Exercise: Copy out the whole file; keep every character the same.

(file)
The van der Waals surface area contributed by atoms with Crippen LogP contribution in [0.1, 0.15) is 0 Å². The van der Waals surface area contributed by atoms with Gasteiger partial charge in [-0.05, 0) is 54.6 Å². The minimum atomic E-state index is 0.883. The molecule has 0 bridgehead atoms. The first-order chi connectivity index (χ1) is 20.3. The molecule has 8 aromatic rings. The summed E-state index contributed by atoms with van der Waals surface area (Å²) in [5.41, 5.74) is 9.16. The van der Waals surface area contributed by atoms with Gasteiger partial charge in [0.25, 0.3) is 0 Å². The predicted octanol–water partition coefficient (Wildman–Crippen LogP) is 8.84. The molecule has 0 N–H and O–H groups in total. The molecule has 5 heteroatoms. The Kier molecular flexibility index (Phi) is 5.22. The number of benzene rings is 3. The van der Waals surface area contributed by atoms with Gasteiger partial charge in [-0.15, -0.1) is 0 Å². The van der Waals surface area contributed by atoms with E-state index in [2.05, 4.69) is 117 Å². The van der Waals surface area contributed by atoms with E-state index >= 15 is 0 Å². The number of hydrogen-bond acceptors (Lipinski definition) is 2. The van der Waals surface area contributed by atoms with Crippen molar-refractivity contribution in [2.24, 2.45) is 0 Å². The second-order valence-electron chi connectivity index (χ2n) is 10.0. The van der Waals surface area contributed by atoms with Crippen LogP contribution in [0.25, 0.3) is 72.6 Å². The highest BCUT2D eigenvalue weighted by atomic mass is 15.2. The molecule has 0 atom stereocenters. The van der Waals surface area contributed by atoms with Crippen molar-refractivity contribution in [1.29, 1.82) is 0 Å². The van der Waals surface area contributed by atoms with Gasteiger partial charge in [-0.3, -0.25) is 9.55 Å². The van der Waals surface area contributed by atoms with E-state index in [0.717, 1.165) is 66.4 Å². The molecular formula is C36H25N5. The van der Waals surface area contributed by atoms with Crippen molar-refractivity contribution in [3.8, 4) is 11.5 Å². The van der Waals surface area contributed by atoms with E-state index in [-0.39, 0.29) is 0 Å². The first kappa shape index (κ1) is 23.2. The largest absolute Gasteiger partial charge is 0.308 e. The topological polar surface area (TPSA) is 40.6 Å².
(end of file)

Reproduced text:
The van der Waals surface area contributed by atoms with Crippen LogP contribution in [0.1, 0.15) is 0 Å². The van der Waals surface area contributed by atoms with Gasteiger partial charge in [-0.05, 0) is 54.6 Å². The minimum atomic E-state index is 0.883. The molecule has 0 bridgehead atoms. The first-order chi connectivity index (χ1) is 20.3. The molecule has 8 aromatic rings. The summed E-state index contributed by atoms with van der Waals surface area (Å²) in [5.41, 5.74) is 9.16. The van der Waals surface area contributed by atoms with Gasteiger partial charge in [0.25, 0.3) is 0 Å². The predicted octanol–water partition coefficient (Wildman–Crippen LogP) is 8.84. The molecule has 0 N–H and O–H groups in total. The molecule has 5 heteroatoms. The Kier molecular flexibility index (Phi) is 5.22. The number of benzene rings is 3. The van der Waals surface area contributed by atoms with Gasteiger partial charge in [-0.15, -0.1) is 0 Å². The van der Waals surface area contributed by atoms with E-state index in [2.05, 4.69) is 117 Å². The van der Waals surface area contributed by atoms with E-state index >= 15 is 0 Å². The number of hydrogen-bond acceptors (Lipinski definition) is 2. The van der Waals surface area contributed by atoms with Crippen molar-refractivity contribution in [2.24, 2.45) is 0 Å². The second-order valence-electron chi connectivity index (χ2n) is 10.0. The van der Waals surface area contributed by atoms with Crippen LogP contribution in [0.25, 0.3) is 72.6 Å². The highest BCUT2D eigenvalue weighted by atomic mass is 15.2. The molecule has 0 atom stereocenters. The van der Waals surface area contributed by atoms with Crippen molar-refractivity contribution in [1.29, 1.82) is 0 Å². The van der Waals surface area contributed by atoms with Gasteiger partial charge in [-0.3, -0.25) is 9.55 Å². The van der Waals surface area contributed by atoms with E-state index in [0.717, 1.165) is 66.4 Å². The molecular formula is C36H25N5. The van der Waals surface area contributed by atoms with Crippen molar-refractivity contribution in [3.8, 4) is 11.5 Å². The van der Waals surface area contributed by atoms with E-state index in [-0.39, 0.29) is 0 Å². The first kappa shape index (κ1) is 23.2. The largest absolute Gasteiger partial charge is 0.308 e. The topological polar surface area (TPSA) is 40.6 Å².